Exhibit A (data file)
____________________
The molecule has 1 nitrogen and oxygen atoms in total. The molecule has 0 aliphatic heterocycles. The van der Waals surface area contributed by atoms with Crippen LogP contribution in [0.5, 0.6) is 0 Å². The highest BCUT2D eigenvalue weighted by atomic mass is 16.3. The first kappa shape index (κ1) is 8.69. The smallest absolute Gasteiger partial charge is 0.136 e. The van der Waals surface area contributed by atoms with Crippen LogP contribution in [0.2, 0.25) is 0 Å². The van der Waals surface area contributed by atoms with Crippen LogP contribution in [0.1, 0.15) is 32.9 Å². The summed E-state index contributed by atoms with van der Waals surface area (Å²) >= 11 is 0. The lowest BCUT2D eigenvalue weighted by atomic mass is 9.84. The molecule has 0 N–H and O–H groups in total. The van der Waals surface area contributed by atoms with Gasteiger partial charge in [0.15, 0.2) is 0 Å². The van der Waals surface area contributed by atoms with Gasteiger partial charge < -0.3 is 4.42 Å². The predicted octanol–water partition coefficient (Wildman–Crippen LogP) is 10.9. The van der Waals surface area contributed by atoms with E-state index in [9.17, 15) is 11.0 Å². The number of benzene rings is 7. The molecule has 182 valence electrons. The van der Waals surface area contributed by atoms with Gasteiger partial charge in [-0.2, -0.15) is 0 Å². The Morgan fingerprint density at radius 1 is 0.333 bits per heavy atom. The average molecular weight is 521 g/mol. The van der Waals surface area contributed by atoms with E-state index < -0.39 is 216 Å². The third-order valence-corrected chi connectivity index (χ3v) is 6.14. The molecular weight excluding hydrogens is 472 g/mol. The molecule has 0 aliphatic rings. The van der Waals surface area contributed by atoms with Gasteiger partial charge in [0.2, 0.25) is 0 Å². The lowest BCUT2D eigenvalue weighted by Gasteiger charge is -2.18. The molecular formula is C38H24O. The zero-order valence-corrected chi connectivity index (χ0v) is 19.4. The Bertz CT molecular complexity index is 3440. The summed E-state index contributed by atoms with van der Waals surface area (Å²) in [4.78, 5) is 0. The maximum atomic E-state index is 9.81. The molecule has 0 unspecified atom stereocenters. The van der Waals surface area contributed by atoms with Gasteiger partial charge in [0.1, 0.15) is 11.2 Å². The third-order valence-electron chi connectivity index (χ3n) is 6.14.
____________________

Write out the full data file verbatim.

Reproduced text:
The molecule has 1 nitrogen and oxygen atoms in total. The molecule has 0 aliphatic heterocycles. The van der Waals surface area contributed by atoms with Crippen LogP contribution in [0.5, 0.6) is 0 Å². The highest BCUT2D eigenvalue weighted by atomic mass is 16.3. The first kappa shape index (κ1) is 8.69. The smallest absolute Gasteiger partial charge is 0.136 e. The van der Waals surface area contributed by atoms with Crippen LogP contribution in [0.2, 0.25) is 0 Å². The van der Waals surface area contributed by atoms with Crippen LogP contribution in [0.1, 0.15) is 32.9 Å². The summed E-state index contributed by atoms with van der Waals surface area (Å²) >= 11 is 0. The lowest BCUT2D eigenvalue weighted by atomic mass is 9.84. The molecule has 0 N–H and O–H groups in total. The van der Waals surface area contributed by atoms with Gasteiger partial charge in [0.15, 0.2) is 0 Å². The van der Waals surface area contributed by atoms with Gasteiger partial charge < -0.3 is 4.42 Å². The predicted octanol–water partition coefficient (Wildman–Crippen LogP) is 10.9. The van der Waals surface area contributed by atoms with E-state index in [9.17, 15) is 11.0 Å². The number of benzene rings is 7. The molecule has 182 valence electrons. The van der Waals surface area contributed by atoms with Gasteiger partial charge in [-0.2, -0.15) is 0 Å². The Morgan fingerprint density at radius 1 is 0.333 bits per heavy atom. The average molecular weight is 521 g/mol. The van der Waals surface area contributed by atoms with E-state index < -0.39 is 216 Å². The third-order valence-corrected chi connectivity index (χ3v) is 6.14. The molecular weight excluding hydrogens is 472 g/mol. The molecule has 0 aliphatic rings. The van der Waals surface area contributed by atoms with Gasteiger partial charge in [0.2, 0.25) is 0 Å². The lowest BCUT2D eigenvalue weighted by Gasteiger charge is -2.18. The molecular formula is C38H24O. The zero-order valence-corrected chi connectivity index (χ0v) is 19.4. The Bertz CT molecular complexity index is 3440. The summed E-state index contributed by atoms with van der Waals surface area (Å²) in [4.78, 5) is 0. The maximum atomic E-state index is 9.81. The molecule has 0 unspecified atom stereocenters. The van der Waals surface area contributed by atoms with Gasteiger partial charge in [0.1, 0.15) is 11.2 Å². The third-order valence-electron chi connectivity index (χ3n) is 6.14.